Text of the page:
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Inmate Rules and Grievances
FSO is on Nextdoor

The Fresno County Sheriff’s Office has established rules and regulations that inmates must follow while in custody. During the booking process, all inmates receive an Inmate Orientation Handbook that explains how inmates are expected to behave, as well as what happens when rules are not followed.  If an inmate is suspected of violating a rule, a report is written to document the suspected violation and to identify witnesses to the incident. Inmates refer to these Rule Violation Reports as “write-ups."

Violations range from very serious, such as assault, to less serious violations, such as not following directions.  

When an inmate is alleged to have violated a rule, the following things happen:

  • The violation is documented.  
  • A fact-finding hearing is held and the inmate is interviewed, allowed to call witnesses and present statements on their behalf. 
  • If the Hearing Officer finds that the inmate committed the violation, he or she will determine the appropriate discipline within established policy.
  • Any disciplinary action to be taken requires approval by the Watch Commander.

Discipline may include loss of certain privileges such as telephones, visits, commissary, etc.  More serious violations may result in periods of disciplinary lockdown, loss of “good time” credits, or other sanctions, up to and including the filing of criminal charges.  When possible, an attempt is made to match the discipline with the nature of the violation. For example, if an inmate commits a visit-related offense, a temporary suspension of visiting privileges may be imposed.  

Occasionally, an entire housing unit may be placed on “administrative action,” or have discipline imposed, which may include a temporary restriction of telephone privileges or visits.  Such restrictions seldom last for more than a few days, but they will affect your ability to visit or speak with the inmate by phone during the investigatory and/or disciplinary period.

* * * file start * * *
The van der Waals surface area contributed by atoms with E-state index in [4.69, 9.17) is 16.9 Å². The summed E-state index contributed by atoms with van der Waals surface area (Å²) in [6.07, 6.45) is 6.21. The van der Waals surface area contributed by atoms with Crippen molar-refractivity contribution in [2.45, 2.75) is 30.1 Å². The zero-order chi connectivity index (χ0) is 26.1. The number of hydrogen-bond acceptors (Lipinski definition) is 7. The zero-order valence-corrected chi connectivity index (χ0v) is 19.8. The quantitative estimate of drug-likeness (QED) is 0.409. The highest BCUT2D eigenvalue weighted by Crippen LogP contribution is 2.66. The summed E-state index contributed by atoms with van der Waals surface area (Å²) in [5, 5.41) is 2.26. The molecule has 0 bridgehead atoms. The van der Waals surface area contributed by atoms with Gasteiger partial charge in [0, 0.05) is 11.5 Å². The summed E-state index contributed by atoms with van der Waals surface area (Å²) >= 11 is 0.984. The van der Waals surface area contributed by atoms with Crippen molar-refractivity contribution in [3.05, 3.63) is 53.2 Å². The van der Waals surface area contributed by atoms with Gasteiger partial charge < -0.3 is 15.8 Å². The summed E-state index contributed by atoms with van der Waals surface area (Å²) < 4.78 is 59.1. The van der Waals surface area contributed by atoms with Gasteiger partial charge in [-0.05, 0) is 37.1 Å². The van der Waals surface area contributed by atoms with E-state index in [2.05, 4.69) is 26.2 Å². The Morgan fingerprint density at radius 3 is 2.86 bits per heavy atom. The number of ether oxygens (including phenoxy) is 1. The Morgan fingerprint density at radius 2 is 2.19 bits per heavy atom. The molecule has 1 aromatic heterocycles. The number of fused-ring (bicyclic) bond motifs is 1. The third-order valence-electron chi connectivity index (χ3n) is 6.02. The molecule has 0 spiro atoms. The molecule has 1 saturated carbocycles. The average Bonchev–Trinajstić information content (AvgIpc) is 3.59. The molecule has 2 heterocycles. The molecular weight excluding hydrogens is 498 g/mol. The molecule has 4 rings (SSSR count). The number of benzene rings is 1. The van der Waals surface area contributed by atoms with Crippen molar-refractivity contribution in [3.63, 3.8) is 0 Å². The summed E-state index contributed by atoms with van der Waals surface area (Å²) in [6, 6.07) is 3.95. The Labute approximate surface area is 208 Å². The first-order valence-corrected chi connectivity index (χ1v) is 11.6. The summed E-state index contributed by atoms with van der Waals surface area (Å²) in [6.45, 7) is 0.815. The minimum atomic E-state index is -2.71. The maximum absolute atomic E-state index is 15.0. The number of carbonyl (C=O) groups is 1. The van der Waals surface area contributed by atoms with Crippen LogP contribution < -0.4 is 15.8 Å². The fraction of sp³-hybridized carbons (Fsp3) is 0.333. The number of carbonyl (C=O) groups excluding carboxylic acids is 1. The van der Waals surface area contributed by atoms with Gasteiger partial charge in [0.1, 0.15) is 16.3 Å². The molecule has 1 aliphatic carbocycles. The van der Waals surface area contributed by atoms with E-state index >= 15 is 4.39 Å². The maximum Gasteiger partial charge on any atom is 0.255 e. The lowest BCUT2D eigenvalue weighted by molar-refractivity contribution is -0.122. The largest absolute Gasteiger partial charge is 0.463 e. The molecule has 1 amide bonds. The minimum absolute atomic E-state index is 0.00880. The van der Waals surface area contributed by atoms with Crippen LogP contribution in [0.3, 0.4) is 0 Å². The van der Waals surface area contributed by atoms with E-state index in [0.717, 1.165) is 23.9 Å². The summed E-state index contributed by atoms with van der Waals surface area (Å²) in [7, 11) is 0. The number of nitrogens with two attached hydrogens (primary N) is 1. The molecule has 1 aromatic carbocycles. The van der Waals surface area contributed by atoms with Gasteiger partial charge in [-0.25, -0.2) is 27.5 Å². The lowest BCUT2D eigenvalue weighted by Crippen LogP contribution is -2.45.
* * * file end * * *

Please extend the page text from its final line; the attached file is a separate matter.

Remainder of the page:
All inmates have the right to submit a grievance in regard to almost any aspect of their confinement in the Jail system. This means that if inmates feel they are not being treated properly, or if they feel a condition exists that presents a health hazard, they can voice their complaint and receive a response from a supervisor. Issues that can be addressed through the grievance process include, but are not limited to: medical care, classification actions, program participation, telephone use, mail distribution, visitation procedures, officer conduct, food, clothing and bedding. Disciplinary action can also be grieved. The Sheriff’s grievance process ensures that problems or concerns confronting inmates will be addressed by Jail staff in an appropriate manner.

To file a grievance, inmates are provided with Inmate Grievance forms within their housing areas. Grievances are forwarded to the appropriate Lieutenant or Manager/Supervisor for investigation. Grievances must be processed within a reasonable amount of time, usually within 14 days, although most responses occur sooner. After consideration by the supervisor, the inmate receives a written response to the grievance. Based upon the findings of the investigation, the investigating staff member will make a recommendation to either sustain or not sustain the grievance, with an explanation or remedy indicated. If the response fails to resolve the issue to the inmate’s satisfaction, the inmate may submit an Appeal and the Bureau Commander will render a final decision regarding the grievance. Each grievance, including its disposition, is logged in Jail records for future reference.

Jail Questions

How do I get information about someone who was arrested?

To see if someone is in custody, check the Inmate Information Center, or you may call 1-888-373-7011.

Can I order packaged goods online for an inmate?

Yes -- MyCarePack.com gives you the opportunity to show friends and loved ones you're thinking of them while they're incarcerated.